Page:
Today, most folks use the word tinplate
when referring to toy trains made by Lionel,
IVES, American Flyer and the like. Tinplate
is steel that has been coated with tin to
protect against rusting. Most prewar toy
trains were built from stamped sheet metal,
so the term tinplate eventually came to
mean toys made of that material. The tubular
track used for O gauge, S gauge and standard
gauge trains is still made of tinplate today.
Postwar trains that run on those tracks
are called tinplate too, although nearly
all of them are made of die-cast metal and
Louis H. Hertz, who is better known for
his books on toy train collecting, also
wrote "The Complete Book of Model Railroading"
(1951: Simmons-Boardman Publishing Corporation).
In it, he distinguished between scale and
tinplate, but not in the same way most hobbyists
do today. Tinplate for Hertz meant ready-made
equipment sold by companies that were primarily
engaged in the toy business (even if a significant
portion of their products were used by adults).
Scale meant a model that was assembled from
a kit or built from scratch. While the original
motivation for building a scale model was
to achieve greater realism than possible
with tinplate, the boundaries soon became
blurred. Hertz contended that much of the
tinplate available at mid-century was as
well proportioned as scale equipment.
In 1953, Lionel began using the term "scale
proportioned" to describe its new 6415 tank
car, #6464 box cars, #6468 automobile car,
#6511 flat car, and the #6417 N5c caboose
(see Figure 2). Other "scale" adjectives
used in catalog copy included "scale modeled"
(see Figure 3), "scale designed" (see Figure
4), "scale detailed" (see Figure 5), and
"scale length" (see Figure 6). Those items
were still tinplate according to Hertz's
definition, but then so are the exquisite
HO and N trains made by Bachmann, Life-Like
and Kato today.
Louis Hertz regarded tinplate operators
and scale enthusiasts alike as "model railroaders".
He wrote, "There is no onus associated with
operating a system with tinplate equipment
rather than… scale models... Tinplate and
tinplaters, far from being terms of disparagement...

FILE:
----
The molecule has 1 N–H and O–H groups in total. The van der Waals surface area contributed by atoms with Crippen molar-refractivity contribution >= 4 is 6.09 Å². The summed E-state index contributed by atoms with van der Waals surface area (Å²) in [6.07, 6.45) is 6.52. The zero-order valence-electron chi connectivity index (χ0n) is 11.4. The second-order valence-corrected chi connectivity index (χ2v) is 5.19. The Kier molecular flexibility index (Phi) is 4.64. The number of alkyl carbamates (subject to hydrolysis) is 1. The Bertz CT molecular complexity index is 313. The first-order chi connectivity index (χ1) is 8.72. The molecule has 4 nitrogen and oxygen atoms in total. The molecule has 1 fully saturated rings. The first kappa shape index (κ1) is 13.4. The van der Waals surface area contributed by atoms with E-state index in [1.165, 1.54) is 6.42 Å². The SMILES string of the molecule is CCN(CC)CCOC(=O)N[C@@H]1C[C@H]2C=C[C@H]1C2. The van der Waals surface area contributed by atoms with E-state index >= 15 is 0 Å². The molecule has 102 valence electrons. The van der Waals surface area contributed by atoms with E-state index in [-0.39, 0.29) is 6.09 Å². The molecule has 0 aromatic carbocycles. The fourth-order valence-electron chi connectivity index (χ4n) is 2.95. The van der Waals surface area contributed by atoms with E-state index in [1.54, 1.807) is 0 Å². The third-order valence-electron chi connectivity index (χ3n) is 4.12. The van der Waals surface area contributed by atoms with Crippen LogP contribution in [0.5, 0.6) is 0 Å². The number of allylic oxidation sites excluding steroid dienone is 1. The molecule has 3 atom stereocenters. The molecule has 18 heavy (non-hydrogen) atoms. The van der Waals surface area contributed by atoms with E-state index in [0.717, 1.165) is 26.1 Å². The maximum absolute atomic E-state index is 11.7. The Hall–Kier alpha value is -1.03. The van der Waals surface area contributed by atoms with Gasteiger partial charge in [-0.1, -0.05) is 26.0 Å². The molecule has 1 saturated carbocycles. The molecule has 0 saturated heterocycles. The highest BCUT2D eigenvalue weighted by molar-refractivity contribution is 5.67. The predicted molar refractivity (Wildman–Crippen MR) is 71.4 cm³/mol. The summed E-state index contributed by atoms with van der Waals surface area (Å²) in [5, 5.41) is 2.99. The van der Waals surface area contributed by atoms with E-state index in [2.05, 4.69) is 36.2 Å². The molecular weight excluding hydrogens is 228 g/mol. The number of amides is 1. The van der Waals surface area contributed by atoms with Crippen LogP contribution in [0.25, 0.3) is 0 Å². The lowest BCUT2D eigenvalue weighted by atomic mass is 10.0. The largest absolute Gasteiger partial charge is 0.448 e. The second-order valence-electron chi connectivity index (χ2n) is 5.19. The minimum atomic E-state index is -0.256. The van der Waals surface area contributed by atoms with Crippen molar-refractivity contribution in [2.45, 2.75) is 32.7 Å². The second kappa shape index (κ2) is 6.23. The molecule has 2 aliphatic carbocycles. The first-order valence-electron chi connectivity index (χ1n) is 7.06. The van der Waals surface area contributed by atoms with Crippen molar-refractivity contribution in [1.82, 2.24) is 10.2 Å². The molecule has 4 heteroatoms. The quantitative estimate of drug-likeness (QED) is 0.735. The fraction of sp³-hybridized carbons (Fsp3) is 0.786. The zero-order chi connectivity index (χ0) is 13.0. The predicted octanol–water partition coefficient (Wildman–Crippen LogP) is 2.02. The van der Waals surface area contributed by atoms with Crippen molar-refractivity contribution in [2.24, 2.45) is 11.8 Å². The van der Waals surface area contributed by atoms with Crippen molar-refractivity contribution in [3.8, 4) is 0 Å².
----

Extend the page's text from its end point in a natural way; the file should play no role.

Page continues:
are honored words in model railroad phraseology."
Throughout his book, Hertz showed examples
of scenicked model railroad systems that
were realistically operated by their owners.
Tinplate and scale equipment appeared on
an equal footing. There were photos from
John Allen's HO "Gorre & Daphetid" and from
Frank Ellison's O gauge "Delta Lines"-two
of the most renowned scale model railroads
of that day-but there were also layouts
featuring the standard gauge products of
Lionel, American Flyer and Ives, and prewar
Standard gauge layouts of that era strove
for realism: closely spaced parallel tracks,
scratchbuilt signals, lichen trees, painted
backdrops. A pike by Hugh Newsom featured
towering mountain scenery that extended
at least 30" above eye level, a convincing
alpine glacier, and forced-perspective structures
in the distance. A standard gauge scene
by Walter Bellis showed a long freight train
on a graceful "S" curve, appropriately sized-vehicles,
and telephone poles with individually strung
wires. The builders of these layouts had
assembled working miniature railroads from
the mass-produced equipment that was available
to them during the 1930s. They used tinplate
equipment to re-create what they saw on
prototype railroads. In contrast, many of
today's standard gauge layouts seem to re-create
store displays where those toys were sold
seventy or more years ago. Not that there's
anything wrong with that; the emphasis is
just different today.
Louis Hertz saw no contradiction in presenting
scale and tinplate side-by-side as examples
of model railroading. He showed imported
brass locomotives and scratchbuilt interurbans,
but he also showed Lionel's 2330, 2343 and
773 as representatives of electric, diesel
and steam power. He discussed hand-laying
two-rail track, but he also explained how
to wire block signals for three-rail track,
and how 022 switches could be interconnected
to achieve automatic train routing.
Likewise, at mid-century, The Lionel Corporation
didn't just sell toy trains; it sold "model
railroading". Postwar catalog illustrations
rarely showed benchwork, control panels,
or human operators; and they never showed
the package the equipment came in. In these
wishbooks, we saw railroads climbing mountains
and crossing rivers to deliver freight and
passengers to their destinations. Catalogs
showed ultimate realism, then explained
how to achieve it using Lionel equipment.
The message of Louis Hertz's book, and
of Lionel's postwar catalogs, was clear:
toy trains were made for model railroading.
Lionel® is a registered
trademark and is used with the permission
of Lionel® L.L.C. Copies of Lionel® copyrighted
materials have been used in this publication
with the permission of Lionel® L.L.C."
on a thumbnail image to enlarge.
Lionel was the leader in model railroading,
according to this spread from the 1958
This assortment of new-in-1953 Lionel
freight cars was described as "scale-proportioned".
The 6464 series boxcars, introduced
in 1953, were billed as "scale modeled".
Lionel's marketing adjectives included
"Scale" (#3484), "Scale-proportioned"
(#6415), and "Scale-designed" (#6468).
This new-in-1955 operating dump car
Also new in 1955, the 3662 operating
milk car was advertised as "scale length".
It was about 1½" longer than its predecessor